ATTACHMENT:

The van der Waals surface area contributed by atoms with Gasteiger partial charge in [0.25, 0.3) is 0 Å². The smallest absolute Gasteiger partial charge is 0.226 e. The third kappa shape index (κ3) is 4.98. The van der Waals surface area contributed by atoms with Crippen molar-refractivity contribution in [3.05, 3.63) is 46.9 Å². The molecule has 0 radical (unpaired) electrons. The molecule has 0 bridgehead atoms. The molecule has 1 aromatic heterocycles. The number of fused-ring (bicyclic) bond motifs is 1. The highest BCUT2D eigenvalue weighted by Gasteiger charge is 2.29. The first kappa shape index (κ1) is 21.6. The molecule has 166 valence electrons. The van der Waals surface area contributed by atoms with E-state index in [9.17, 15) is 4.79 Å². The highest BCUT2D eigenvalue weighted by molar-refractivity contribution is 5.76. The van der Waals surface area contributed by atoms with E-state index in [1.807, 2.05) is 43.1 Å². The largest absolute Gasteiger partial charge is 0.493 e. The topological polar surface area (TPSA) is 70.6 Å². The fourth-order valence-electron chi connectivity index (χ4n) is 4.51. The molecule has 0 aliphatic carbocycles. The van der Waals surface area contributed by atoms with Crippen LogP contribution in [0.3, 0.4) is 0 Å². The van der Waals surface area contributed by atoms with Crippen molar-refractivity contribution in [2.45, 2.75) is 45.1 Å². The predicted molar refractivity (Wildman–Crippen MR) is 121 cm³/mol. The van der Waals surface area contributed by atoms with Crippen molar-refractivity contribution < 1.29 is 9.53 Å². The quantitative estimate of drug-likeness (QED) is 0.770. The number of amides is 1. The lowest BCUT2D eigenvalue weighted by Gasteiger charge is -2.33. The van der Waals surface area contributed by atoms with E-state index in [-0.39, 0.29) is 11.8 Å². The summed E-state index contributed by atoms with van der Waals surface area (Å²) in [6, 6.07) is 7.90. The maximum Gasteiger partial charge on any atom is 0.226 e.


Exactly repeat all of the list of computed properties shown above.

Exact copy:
The van der Waals surface area contributed by atoms with Gasteiger partial charge in [0.25, 0.3) is 0 Å². The smallest absolute Gasteiger partial charge is 0.226 e. The third kappa shape index (κ3) is 4.98. The van der Waals surface area contributed by atoms with Crippen molar-refractivity contribution in [3.05, 3.63) is 46.9 Å². The molecule has 0 radical (unpaired) electrons. The molecule has 0 bridgehead atoms. The molecule has 1 aromatic heterocycles. The number of fused-ring (bicyclic) bond motifs is 1. The highest BCUT2D eigenvalue weighted by Gasteiger charge is 2.29. The first kappa shape index (κ1) is 21.6. The molecule has 166 valence electrons. The van der Waals surface area contributed by atoms with E-state index in [9.17, 15) is 4.79 Å². The highest BCUT2D eigenvalue weighted by molar-refractivity contribution is 5.76. The van der Waals surface area contributed by atoms with E-state index in [1.807, 2.05) is 43.1 Å². The largest absolute Gasteiger partial charge is 0.493 e. The topological polar surface area (TPSA) is 70.6 Å². The fourth-order valence-electron chi connectivity index (χ4n) is 4.51. The molecule has 0 aliphatic carbocycles. The van der Waals surface area contributed by atoms with Crippen LogP contribution in [0.3, 0.4) is 0 Å². The van der Waals surface area contributed by atoms with Crippen molar-refractivity contribution in [2.45, 2.75) is 45.1 Å². The predicted molar refractivity (Wildman–Crippen MR) is 121 cm³/mol. The van der Waals surface area contributed by atoms with Crippen molar-refractivity contribution < 1.29 is 9.53 Å². The quantitative estimate of drug-likeness (QED) is 0.770. The number of amides is 1. The lowest BCUT2D eigenvalue weighted by Gasteiger charge is -2.33. The van der Waals surface area contributed by atoms with E-state index in [-0.39, 0.29) is 11.8 Å². The summed E-state index contributed by atoms with van der Waals surface area (Å²) in [6, 6.07) is 7.90. The maximum Gasteiger partial charge on any atom is 0.226 e.